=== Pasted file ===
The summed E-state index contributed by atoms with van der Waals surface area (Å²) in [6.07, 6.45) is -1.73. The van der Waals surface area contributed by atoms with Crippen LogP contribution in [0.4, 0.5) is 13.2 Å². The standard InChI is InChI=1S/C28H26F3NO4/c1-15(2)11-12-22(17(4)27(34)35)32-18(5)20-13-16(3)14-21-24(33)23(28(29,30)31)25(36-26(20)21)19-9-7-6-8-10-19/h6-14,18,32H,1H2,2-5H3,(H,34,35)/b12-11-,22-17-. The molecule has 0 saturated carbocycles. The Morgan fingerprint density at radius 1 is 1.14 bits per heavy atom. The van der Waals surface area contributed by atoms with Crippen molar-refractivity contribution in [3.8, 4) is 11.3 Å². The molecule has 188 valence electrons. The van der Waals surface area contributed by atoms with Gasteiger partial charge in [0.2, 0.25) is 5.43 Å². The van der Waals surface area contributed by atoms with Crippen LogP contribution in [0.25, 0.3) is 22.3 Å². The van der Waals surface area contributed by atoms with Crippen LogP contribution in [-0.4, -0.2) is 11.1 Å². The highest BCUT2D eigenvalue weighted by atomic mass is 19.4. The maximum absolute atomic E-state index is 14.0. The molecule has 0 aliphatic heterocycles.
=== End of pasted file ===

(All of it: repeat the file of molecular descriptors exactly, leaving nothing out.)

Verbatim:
The summed E-state index contributed by atoms with van der Waals surface area (Å²) in [6.07, 6.45) is -1.73. The van der Waals surface area contributed by atoms with Crippen LogP contribution in [0.4, 0.5) is 13.2 Å². The standard InChI is InChI=1S/C28H26F3NO4/c1-15(2)11-12-22(17(4)27(34)35)32-18(5)20-13-16(3)14-21-24(33)23(28(29,30)31)25(36-26(20)21)19-9-7-6-8-10-19/h6-14,18,32H,1H2,2-5H3,(H,34,35)/b12-11-,22-17-. The molecule has 0 saturated carbocycles. The Morgan fingerprint density at radius 1 is 1.14 bits per heavy atom. The van der Waals surface area contributed by atoms with Crippen molar-refractivity contribution in [3.8, 4) is 11.3 Å². The molecule has 188 valence electrons. The van der Waals surface area contributed by atoms with Gasteiger partial charge in [0.2, 0.25) is 5.43 Å². The van der Waals surface area contributed by atoms with Crippen LogP contribution in [0.25, 0.3) is 22.3 Å². The van der Waals surface area contributed by atoms with Crippen LogP contribution in [-0.4, -0.2) is 11.1 Å². The highest BCUT2D eigenvalue weighted by atomic mass is 19.4. The maximum absolute atomic E-state index is 14.0. The molecule has 0 aliphatic heterocycles.